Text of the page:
Speaking in Tongues is the second play by Australian playwright Andrew Bovell to open in recent months in London, following the Almeida’s production of When The Rain Stops Falling. That play was well-received, rapturously so by yours truly twice, and this play was made into a film in 2001 called Lantana which happens to be one of my all-time favourite films, so safe to say I was somewhat looking forward to this production opening in the West End at the Duke of York’s theatre.
Ostensibly, this play is centred around the disappearance of a woman and the subsequent police investigation, but in reality it is much more about the fragility of human relationships and the ways in which we betray each other. Nine characters feature in Speaking in Tongues in a tangle of adulterous liaisons, betrayals, unexpected connections, confessions and interviews. These are all presented in a variety of formats which may take the viewer by surprise especially with a big shift as the second half starts, but stick with it as it does all become clear.
The first act opens with two couples committing adultery with each others’ partners but is delivered with a breathless display of technical acting unlike anything I’ve seen before. The two scenes are played simultaneously but separately on the same stage and much of the dialogue is actually shared by the characters, but delivered at the same time by two or more of the actors in perfect synchronicity, it really does have to be seen to be believed as it does go on for some considerable length as well. I was very impressed by it, my companion less so, but I’m usually right about these things 😉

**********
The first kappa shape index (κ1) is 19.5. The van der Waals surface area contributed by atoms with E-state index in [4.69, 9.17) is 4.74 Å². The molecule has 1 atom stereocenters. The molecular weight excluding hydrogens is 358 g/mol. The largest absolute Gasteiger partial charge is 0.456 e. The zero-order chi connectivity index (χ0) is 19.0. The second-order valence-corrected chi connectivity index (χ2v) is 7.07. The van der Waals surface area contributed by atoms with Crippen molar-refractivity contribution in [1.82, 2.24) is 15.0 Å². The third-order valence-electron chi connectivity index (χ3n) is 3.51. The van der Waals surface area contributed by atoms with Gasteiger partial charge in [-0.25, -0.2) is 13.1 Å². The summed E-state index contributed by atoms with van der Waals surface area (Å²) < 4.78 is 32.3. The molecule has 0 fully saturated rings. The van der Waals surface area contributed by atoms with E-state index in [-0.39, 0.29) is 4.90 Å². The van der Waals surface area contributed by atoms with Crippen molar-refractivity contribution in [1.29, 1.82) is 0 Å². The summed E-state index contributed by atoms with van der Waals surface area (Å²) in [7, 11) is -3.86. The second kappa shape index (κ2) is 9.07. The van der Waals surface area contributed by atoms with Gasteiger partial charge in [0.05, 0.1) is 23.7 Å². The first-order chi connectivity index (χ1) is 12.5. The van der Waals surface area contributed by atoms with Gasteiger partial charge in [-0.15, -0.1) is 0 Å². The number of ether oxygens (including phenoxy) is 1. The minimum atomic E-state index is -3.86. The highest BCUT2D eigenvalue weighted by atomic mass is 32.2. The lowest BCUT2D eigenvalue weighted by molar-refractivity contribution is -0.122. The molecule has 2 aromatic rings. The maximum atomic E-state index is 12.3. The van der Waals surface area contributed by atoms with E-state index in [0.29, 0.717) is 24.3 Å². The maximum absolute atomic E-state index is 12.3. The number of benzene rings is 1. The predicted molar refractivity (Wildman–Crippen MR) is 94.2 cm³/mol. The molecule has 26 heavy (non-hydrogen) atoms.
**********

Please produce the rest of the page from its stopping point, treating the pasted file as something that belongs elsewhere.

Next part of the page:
After having broken my heart most effectively in the most recent series of Torchwood, I was most excited to see Lucy Cohu on the stage and I am pleased to say that she did not disappoint. She looked stunning dancing her way through the first act in her blue dress, and brought some real heartbreaking intensity to her scenes in the second half after the switcheroo. Kerry Fox was also good, with a great soliloquy at the end of the first act, but her accent (she is a Kiwi by birth) was somewhat inconsistent which perplexed me a bit. Of the male performances, John Simm impressed me the most in the first half exuding a great blokiness which left me in no doubt about all the women wanted to sleep with him and the men wanted to be friends with him. Ian Hart came into his own in the devastating final scene, but was slightly hampered by having the less interesting of the characters in both halves.
The staging of this play is largely very well done given the limited space that they have to work with. Different layers of the set are periodically peeled back giving an almost split-screen effect which gives great energy to the production. The lighting is very atmospheric and the use of video projections in the second act was particularly effective in helping to evoke the strong emotions of the piece. This did however conversely also highlight the weakness of the very cheap looking fake views out of the windows that popped up in the first half, they really were naff and could easily have just been replaced with a bright light to a much better effect.
Despite my previous knowledge of the source material, I do believe that this is a strongly plotted play that despite the shift midway through, hangs together coherently. As with When The Rain…, it rewards paying close attention and being made to work perhaps a little harder than elsewhere in the West End, but those rewards are rich, especially with the performance of Cohu.